Wala Usik – Nothing is wasted
Plantable toothbrushes, reusable containers, apps that calculate your carbon footprint, compostable bioplastics made from rice hulls and other agricultural waste: these are just some of the ideas developed by local sustainable businesses and creative minds in the Philippines to put into practice the zero-waste and circular economy.
This pilot project supports start-ups, micro, small and medium-sized enterprises with their innovative circular economy designs and plastic reduction initiatives. Drawing inspiration from the Filipino expression ‘Wala Usik’ – ‘nothing is wasted’, our partners find ways to reuse materials so that our natural ecosystem can thrive again.
“Though the Wala Usik concept is new to my husband and me, we are really interested in it – not just for us but for our children's future. We want them to be able to experience and enjoy a clean environment. I wanted to make people realise that our planet is dying, and as a small business, we can help meet this challenge.”
Tania Rheil Garcia, Food Stall Owner Eleven11
HOW EXACTLY DID WE DO IT?
1. Small enterprises learn ‘Wala Usik’
From small convenience stores, known as sari sari in the local language, to food carts, cafes, restaurants and market vendors, we worked with 11 micro, small and medium-sized enterprises that aimed to reduce or prevent single-use plastic waste. The businesses were selected from among 113 applicants based on their innovative ideas for plastic-free products and systems. They received financial and business support to further develop and market their ideas, which included micro-refilleries for personal and household liquid products, deposit-return schemes for reusable containers, and compostable packaging made from sugarcane bagasse. Together, we introduced their ideas to their communities, and they became advocates for the circular economy and were featured in international, local and social media. By the end of the project, we had developed and assisted with 12 sustainable products and packaging concepts, preventing 214 kg of plastic waste from entering the ocean.
“As a business owner, I see the large quantities of plastic waste that we dispose of every single day. A single business can produce 10 kg of trash in a day – multiply that by 30 days and that's 300kg of waste a month. Wala Usik Economy is a good project because it means, in my own little way, I can contribute to saving our environment”.
Laverne Traifalgar, Restaurant Owner, Thirdwave Restaurant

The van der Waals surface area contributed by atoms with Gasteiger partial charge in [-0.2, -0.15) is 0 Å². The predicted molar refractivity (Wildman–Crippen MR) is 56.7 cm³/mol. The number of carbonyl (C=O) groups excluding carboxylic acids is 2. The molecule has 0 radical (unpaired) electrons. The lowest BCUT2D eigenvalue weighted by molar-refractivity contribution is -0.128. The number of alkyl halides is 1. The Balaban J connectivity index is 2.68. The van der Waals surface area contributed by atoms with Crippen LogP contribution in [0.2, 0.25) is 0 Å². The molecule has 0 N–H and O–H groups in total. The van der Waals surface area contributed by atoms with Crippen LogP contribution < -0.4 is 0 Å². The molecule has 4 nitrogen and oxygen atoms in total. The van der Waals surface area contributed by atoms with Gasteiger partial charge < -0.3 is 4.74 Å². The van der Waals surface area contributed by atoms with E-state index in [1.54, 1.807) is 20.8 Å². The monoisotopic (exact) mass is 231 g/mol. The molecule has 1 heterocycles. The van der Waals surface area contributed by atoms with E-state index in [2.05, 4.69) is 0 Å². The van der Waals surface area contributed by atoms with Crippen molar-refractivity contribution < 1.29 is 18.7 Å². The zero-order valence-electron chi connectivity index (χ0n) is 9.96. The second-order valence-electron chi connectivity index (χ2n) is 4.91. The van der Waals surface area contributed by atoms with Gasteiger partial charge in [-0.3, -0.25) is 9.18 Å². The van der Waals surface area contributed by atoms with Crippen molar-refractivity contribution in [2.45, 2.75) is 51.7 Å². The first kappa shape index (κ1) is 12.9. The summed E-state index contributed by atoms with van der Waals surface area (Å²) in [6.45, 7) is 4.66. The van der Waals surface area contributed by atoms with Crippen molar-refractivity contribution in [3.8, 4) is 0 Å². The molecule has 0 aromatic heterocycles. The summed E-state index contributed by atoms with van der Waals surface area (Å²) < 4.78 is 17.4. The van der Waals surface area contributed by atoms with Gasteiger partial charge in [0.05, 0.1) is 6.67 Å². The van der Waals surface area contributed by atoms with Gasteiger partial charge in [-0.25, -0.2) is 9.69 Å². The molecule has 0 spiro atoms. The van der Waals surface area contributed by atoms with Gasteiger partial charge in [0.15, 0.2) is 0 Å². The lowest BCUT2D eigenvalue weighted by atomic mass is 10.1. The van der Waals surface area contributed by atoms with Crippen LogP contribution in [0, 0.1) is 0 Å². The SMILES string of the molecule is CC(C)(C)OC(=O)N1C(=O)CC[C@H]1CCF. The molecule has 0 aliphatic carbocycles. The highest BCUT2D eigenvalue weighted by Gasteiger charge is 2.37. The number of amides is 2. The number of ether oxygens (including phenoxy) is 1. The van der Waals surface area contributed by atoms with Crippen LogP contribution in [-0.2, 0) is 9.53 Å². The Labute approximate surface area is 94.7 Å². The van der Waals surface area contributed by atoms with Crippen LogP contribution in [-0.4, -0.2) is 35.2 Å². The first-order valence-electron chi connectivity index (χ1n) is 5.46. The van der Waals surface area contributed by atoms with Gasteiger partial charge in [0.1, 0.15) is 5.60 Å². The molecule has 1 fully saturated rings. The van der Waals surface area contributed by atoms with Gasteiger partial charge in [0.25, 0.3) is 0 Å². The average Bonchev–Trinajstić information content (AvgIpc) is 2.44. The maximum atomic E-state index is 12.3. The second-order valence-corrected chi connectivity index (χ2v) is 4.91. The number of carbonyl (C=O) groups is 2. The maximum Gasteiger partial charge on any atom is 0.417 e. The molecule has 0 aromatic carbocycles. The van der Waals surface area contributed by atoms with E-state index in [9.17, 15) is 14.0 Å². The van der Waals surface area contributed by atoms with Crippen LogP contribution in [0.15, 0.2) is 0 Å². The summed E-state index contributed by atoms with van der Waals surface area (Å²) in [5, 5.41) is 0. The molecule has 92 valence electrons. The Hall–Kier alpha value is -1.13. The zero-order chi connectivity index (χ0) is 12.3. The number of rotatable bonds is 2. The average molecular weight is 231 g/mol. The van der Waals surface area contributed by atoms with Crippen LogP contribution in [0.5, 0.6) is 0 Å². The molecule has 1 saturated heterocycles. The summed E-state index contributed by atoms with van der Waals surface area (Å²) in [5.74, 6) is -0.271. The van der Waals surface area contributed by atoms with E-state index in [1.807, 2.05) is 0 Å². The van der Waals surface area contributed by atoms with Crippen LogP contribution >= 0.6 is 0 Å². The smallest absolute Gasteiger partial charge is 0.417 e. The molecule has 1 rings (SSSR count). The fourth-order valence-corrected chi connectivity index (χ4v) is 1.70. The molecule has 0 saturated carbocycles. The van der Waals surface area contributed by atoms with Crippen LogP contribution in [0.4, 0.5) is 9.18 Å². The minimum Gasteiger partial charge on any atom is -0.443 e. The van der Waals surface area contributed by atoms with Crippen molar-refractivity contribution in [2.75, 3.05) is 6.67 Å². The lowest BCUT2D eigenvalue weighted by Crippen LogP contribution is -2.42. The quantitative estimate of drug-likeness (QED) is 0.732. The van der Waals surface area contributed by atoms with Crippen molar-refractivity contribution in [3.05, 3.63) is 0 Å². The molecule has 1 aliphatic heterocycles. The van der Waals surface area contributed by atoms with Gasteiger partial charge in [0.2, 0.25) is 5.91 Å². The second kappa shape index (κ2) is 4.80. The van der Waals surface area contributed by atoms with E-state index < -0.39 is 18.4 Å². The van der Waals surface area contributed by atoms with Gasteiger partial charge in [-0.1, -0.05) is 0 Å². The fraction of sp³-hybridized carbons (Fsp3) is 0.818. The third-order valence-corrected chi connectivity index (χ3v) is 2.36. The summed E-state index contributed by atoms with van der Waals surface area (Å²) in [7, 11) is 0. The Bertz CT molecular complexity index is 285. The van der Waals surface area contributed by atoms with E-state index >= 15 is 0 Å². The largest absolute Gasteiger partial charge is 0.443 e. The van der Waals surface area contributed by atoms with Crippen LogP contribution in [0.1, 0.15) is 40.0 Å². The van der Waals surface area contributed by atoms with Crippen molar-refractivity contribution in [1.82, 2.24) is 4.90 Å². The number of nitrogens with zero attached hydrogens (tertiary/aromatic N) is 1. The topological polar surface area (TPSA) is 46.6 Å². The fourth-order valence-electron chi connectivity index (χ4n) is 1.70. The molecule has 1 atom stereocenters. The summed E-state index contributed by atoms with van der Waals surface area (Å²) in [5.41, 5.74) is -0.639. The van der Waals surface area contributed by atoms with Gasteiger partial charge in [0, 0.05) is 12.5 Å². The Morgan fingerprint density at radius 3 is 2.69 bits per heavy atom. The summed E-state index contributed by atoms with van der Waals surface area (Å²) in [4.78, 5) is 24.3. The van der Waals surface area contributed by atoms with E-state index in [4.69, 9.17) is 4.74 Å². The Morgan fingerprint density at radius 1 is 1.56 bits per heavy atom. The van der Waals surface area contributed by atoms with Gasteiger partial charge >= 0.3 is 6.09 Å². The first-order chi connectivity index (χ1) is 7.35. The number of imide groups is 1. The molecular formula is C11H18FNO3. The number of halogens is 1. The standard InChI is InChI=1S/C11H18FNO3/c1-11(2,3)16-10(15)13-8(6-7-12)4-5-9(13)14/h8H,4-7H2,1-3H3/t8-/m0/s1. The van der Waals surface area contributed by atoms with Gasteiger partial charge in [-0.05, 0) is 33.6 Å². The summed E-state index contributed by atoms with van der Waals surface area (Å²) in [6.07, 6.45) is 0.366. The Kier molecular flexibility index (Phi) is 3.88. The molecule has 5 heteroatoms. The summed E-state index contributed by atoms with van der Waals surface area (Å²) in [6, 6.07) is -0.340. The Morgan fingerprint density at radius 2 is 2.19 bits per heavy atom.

2. Selecting ideas and innovations through hackathons
We initiated a four-day hackathon to engage with 18 teams of students, businesses and start-ups who developed with us their ideas about promoting a circular economy and reducing waste. From producing cellulose-based bioplastics and upcycled reusable packaging to a platform for buying, renting, and swapping upcycled and refashioned clothes – all of the initiatives followed the ‘Wala Usik’ model. Five teams were selected based on their ideas and received financial support. They also received three months of business incubation from the project team and experts, for example from the Technological University of the Philippines. The incubation period involved identifying gaps and limitations in prototypes and improving designs and business structures. A Demo Day was held to showcase their products and services. Now the enterprises have circular business plans, better knowledge of the circular economy and stronger communications structures. They have also been connected with other incubators, accelerators and social business enablers for further support and funding.
A second regional hackathon, the Wala Usik Challenge 2022, targeted players who were not yet involved in the circular economy and idea generation but would make game-changing contributions once they were enabled. These included creatives, students and practitioners working in industrial design, fashion design, packaging engineering, materials science, chemical engineering, graphic arts and advertising. 15 Finalists were selected to complete the game and submit their packaging concept. The second hackathon was designed in an interesting, innovative and inclusive gamification way and there is a lot of interest in replication.
3. Initiatives with huge impact
The participating businesses invested in their social marketing and received a lot of attention in their communities, at national and international level. They acted as advocates and promoted the concept of a local, sustainable and circular economy. Even initiatives that weren’t selected for the project were included in the Wala Usik Economy network, which was set up during the hackathons. The network has now become a community of entrepreneurs looking for a support system to share experiences, address challenges and find partners. One initiative of the network involves using banana leaves as traditional packaging in a community-based industry; working together, the partners standardise the material, pre-fabricate designs and ensure safety standards.